LabourStart Solidarity Campaigns
Fast Food Global...Low Pay is Not OK
Re-Run the Vote: No World Cup Without Workers Rights...
International Trade Union Confederation
three minute web movie overview of the concept of decent work in 29 languages...International Labor Organization
Making Change at Walmart...
United Food and Commercial Workers
Robin Hood Tax Campaign...
it's not a tax on the people, it's a tax for the people...United States
Fix My Job...Working America AFL-CIO
Warehouse Workers United...
Change to Win Coalition
T-Mobile Workers United...
Communications Workers of America
ILO Labor Standards
The International Labor Organization (ILO) labor standards take the form of International Labor Conventions which are ratified by member countries. Of the total number of ILO Conventions, eight are considered core labor standards, fundamental to the rights of workers. The ILO is a specialized agency of the United Nations.
UNI Americas meeting with the Minister of Labour and Social Security of Uruguay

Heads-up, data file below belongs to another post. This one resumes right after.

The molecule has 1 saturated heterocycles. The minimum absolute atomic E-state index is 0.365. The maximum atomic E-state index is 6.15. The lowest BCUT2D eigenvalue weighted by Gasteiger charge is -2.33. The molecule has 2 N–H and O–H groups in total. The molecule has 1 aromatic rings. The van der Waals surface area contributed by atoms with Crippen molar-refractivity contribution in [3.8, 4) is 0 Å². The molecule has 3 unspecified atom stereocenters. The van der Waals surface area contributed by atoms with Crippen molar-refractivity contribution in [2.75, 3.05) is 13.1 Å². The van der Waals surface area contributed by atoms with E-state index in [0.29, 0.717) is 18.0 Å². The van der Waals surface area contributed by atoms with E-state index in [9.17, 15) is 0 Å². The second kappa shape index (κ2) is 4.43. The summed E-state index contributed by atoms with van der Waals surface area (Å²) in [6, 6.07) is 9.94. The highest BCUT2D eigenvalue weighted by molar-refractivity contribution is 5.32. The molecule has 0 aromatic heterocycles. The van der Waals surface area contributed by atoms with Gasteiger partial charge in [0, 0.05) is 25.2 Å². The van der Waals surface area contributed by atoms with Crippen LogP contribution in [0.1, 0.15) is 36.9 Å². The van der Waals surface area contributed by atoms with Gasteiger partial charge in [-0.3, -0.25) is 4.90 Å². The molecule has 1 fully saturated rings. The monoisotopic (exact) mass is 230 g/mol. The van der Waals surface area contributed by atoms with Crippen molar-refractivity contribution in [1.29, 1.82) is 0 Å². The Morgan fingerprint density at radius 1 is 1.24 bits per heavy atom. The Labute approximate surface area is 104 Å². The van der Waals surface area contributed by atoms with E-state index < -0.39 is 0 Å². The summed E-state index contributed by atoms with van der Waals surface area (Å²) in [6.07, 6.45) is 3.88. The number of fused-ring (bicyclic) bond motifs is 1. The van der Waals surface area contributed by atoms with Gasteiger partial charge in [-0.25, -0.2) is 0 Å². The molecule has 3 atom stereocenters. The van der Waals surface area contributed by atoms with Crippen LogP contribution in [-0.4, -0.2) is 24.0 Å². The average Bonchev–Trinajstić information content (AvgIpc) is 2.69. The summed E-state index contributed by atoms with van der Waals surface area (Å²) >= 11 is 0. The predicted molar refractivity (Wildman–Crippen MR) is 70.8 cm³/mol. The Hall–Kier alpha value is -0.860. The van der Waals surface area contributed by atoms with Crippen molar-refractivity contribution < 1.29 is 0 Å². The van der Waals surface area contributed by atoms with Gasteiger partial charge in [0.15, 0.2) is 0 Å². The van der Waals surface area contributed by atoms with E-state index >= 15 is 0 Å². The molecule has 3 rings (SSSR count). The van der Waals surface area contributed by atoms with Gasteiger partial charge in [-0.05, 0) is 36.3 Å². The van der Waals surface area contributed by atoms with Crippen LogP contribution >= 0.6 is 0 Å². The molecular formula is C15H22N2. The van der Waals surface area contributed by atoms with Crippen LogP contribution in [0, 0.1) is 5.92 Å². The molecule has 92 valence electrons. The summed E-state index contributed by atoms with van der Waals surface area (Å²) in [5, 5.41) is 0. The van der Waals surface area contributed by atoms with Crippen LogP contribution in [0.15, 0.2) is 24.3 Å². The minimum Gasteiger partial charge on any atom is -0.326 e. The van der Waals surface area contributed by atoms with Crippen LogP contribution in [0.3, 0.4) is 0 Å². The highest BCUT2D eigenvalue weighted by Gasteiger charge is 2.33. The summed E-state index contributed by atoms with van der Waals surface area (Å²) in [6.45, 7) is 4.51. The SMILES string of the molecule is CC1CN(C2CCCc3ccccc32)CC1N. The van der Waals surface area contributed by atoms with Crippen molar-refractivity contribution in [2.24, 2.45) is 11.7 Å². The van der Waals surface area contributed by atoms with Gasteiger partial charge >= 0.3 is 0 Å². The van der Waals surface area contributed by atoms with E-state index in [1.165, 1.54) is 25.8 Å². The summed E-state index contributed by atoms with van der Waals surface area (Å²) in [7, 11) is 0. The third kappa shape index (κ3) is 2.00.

17 April 2015: On April 15th, a large delegation of UNI Americas was received by the new Minister of Labour and Social Security of Uruguay, Ernesto Murro. UNI's brothers and sisters travelled to Montevideo to attend the Regional Steering Council, which was held the day before.
Given his life experience, Ernesto Murro is an example to follow: School teacher, imprisoned for five years by the military dictatorship, timber factory worker for 15 years and union leader of the sector. For nine years (throughout the government of "Pepe" Mujica) he was the head of the Social Security Department. Less than two months ago he was appointed Minister of Labour and Social Security of the Republic.
The Minister provided ample information to the delegation. He explained that since the victory of the first government of the Frente Amplio, collective bargaining in Uruguay became mandatory by sector and by industry. Today, 95% of negotiations are tripartite. Recently included were the sectors of domestic and rural workers.
Ernesto was interested in the various sectors represented in UNI, and pointed out the importance of the postal service in Uruguay which is the only entity with the power to certify digital signatures. He also spoke of the significant development of the audiovisual and information industries in the country, and advised UNI to conduct research in these areas.
"The No a la baja campaign (no to lowering the age of criminal responsibility) carried out by youth was a moving experience; a thought-provoking youth campaign across political parties" said Ernesto while speaking to representatives of UNI Americas Youth Committee present at the meeting, also referring to plans on Youth Employment and Training.